Kohlberg Kravis Roberts (KKR), in tandem with money manager Altegris Advisors, has set up a vehicle that will allow wealthy individuals to commit as little as $10,000 to its buyout funds, according to a Form N-2 filing with the Securities and Exchange Commission (SEC).
A KKR spokesperson was unable to immediately respond to request for comment.
The vehicle, Altegris KKR Private Equity Master Fund, will act as a feeder fund to KKR's institutional buyout funds, which have a substantially higher minimum investment requirement, usually in the millions.
Despite the lower threshold, Altegris will be required to certify that commitments to the fund are being made directly or indirectly by “accredited investors” as required under Regulation D of the Investment Advisers Act – meaning KKR will not be dealing directly with its smaller investors.
Accredited investors are defined as someone who is worth $1 million (not including their house), who earns $200,000 a year, or has a household income of $300,000.
In order to ensure only accredited investors committed to the fund, each prospective investor was required to submit to Altegris a completed “investor application” for compliance purposes.
Pending regulatory approval, the fund will be priced at $10 per share – but the fund will not actually sell any shares unless it raises at least $25 million, according to the filing.
The ability for investors to sell their shares will at first be limited. After two years, the fund may hold tender offers for shares and after the third year it will recommend repurchases on a quarterly basis. At that point investors who have held their shares for less than a year and want to sell will have to pay a 2 percent fee, according to the filing.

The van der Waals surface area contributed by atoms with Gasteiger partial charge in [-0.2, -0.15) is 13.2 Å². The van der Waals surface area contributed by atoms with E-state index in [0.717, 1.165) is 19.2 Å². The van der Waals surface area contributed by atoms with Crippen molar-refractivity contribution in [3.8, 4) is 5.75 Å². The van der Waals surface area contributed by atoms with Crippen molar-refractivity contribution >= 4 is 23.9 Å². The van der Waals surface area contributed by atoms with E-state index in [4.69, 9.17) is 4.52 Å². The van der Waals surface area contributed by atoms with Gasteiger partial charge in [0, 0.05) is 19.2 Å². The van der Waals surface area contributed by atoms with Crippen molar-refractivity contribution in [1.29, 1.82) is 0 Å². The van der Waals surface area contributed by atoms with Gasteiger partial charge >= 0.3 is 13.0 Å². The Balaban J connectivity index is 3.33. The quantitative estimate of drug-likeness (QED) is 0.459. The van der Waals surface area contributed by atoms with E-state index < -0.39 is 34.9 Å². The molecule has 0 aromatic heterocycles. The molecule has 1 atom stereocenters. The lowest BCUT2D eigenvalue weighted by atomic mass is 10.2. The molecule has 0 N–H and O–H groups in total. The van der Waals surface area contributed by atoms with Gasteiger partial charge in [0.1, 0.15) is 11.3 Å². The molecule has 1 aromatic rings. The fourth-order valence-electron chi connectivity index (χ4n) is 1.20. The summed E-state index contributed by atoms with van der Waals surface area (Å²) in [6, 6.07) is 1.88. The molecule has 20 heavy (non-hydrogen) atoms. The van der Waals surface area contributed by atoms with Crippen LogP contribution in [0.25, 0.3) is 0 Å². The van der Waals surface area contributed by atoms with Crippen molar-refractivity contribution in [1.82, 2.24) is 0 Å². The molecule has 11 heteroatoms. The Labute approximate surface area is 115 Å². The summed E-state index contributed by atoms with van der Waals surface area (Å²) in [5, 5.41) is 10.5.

In addition, the fund may allow investors to sell their shares to others on a platform operated by NASDAQ Private Market, a marketplace for buying and selling shares of private companies.
The fund will pay Altegris a monthly management fee of 0.10 percent (1.20 percent on an annualized basis). The fund plans to allocate at least 70 percent of its assets to private equity funds sponsored by KKR.
Last March rival buyout giant The Carlyle Group created a similar feeder fund with independent advisory firm Central Park Advisers, which permitted investors to commit a minimum of $50,000.
A market source familiar with Carlyle's fundraising efforts said the firm wanted “a democratisation of access” to its funds by lowering the commitment bar.
Carlyle maintained its 1.5 percent management fee and 20 percent carried interest rate for its funds, but investors in CPG Carlyle Private Equity Fund pay Central Park Group an additional fee of 1.8 percent (or $900 per $50,000 committed).